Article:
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Warnken, LLC Attorneys at Law, Attorneys & Lawyers, Pikesville, MD

Toddler Falls Into Crawl Space at Trampoline Park

Indoor trampoline parks love to advertise their facilities as a fun, family friendly way to spend the day. Nationwide franchises like Sky Zone and Rockin’ Jump have exploded in popularity over the last decade by marketing themselves as premier destinations for children’s birthday parties, bar mitzvahs, and graduation celebrations. It’s easy to see why kids and parents alike are dazzled by these places. They are usually thousands of square feet and contain multiple levels of trampolines, climbing equipment, obstacle courses, and other activities. But the vibrant setting of trampoline parks obscures a dangerous reality – the industry is entirely self-regulated, and thousands of children are seriously injured every year as a result.

A family in Roseville, California was confronted with the frightening truth behind trampoline parks during a recent outing at a Rockin’ Jump franchise location. As reported by ABC 10 News, LaShay Mori visited the facility with her three-year-old son DJ and was watching as he jumped on and off a trampoline. When Mori briefly turned away, the toddler slipped between some inflatable tubing and became trapped in a hidden crawl space underneath the equipment. Mori alleges that she and other family members frantically searched for nearly half an hour until they located DJ while Rockin’ Jump employees ignored their pleas for assistance. “I felt helpless and I was looking for the security of this facility…to help me and help manage the situation in a professional manner, which they did not,” she told ABC 10 News.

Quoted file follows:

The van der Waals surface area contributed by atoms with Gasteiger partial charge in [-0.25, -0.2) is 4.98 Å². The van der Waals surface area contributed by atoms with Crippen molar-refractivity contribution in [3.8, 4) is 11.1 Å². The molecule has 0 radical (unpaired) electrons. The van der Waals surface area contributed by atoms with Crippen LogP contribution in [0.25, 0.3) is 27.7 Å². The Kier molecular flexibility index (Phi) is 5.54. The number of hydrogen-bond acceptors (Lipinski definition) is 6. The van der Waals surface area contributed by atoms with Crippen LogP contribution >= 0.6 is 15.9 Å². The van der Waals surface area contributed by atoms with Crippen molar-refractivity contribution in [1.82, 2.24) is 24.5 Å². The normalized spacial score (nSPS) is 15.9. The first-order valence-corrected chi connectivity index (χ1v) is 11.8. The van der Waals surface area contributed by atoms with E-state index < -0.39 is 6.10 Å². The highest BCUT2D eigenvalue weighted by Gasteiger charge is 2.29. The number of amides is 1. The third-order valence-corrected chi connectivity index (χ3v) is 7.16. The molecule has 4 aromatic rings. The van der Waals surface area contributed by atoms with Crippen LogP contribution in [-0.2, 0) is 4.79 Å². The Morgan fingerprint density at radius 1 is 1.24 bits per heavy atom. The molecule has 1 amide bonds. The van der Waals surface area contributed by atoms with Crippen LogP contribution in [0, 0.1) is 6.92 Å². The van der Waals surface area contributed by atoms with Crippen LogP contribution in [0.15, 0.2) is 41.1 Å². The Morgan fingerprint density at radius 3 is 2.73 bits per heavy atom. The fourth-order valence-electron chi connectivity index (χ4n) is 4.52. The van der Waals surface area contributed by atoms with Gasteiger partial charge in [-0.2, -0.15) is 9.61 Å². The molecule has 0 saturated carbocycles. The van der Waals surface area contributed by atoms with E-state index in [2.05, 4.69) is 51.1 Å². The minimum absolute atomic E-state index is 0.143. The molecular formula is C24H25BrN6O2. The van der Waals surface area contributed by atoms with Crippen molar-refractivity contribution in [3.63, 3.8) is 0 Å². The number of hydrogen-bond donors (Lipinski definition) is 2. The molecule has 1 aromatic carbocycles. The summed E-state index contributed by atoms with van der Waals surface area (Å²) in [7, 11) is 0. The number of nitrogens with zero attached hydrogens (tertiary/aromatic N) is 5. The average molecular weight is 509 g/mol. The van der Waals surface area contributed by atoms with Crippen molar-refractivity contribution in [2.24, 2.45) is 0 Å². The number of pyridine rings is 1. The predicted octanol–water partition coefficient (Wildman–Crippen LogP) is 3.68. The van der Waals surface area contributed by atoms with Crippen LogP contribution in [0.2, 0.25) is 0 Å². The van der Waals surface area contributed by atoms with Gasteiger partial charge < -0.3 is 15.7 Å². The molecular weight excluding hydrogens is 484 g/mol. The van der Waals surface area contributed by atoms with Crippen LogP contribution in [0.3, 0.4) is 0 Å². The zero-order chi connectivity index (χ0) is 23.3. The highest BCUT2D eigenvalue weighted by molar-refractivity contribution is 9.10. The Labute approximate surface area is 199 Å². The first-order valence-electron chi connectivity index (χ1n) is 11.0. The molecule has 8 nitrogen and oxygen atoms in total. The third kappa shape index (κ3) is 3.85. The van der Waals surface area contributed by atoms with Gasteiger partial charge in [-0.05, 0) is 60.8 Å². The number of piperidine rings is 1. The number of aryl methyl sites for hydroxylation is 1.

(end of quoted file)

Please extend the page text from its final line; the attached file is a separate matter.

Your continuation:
Fortunately, Mori’s son was uninjured after the Rockin’ Jump incident. But the thousands of children who sustain fractures, broken bones, and spinal cord injuries at trampoline parks annually are not so lucky. Warnken, LLC attorney Andrew Mazan, who specializes in representing victims of trampoline park injuries, explained to ABC 10 News that trampoline facilities don’t prioritize the safety of their guests because “There’s no federal regulation. There’s nobody stepping in providing some oversight.” Instead, laws dictating trampoline park inspections, equipment, staff training, and insurance liability are administered at the state level and can vary wildly. In many states, they are virtually non-existent. This means that in some regions of the country, parents may be able to sue a trampoline park even if they signed a liability waiver on their child’s behalf.

Currently, only a handful of states have enacted any kind of meaningful legislation to hold these parks accountable for the welfare of their guests. In California, where LaShay Mori and her son had their nerve-wracking experience at Rockin’ Jump, the most recent bill designed to regulate trampoline facilities was introduced in 2014 and never signed into law. And until government mandated oversight of the trampoline park industry materializes, families remain at risk.

 

Sources: How safe are trampoline parks? As their popularity soars, so do injuries (today.com)

Trends in Trampoline Fractures: 2008–2017 | American Academy of Pediatrics (aappublications.org)

Child falls through uncovered hole at Roseville trampoline park | abc10.com

Trampoline Park and Home Trampoline Injuries | American Academy of Pediatrics (aappublications.org)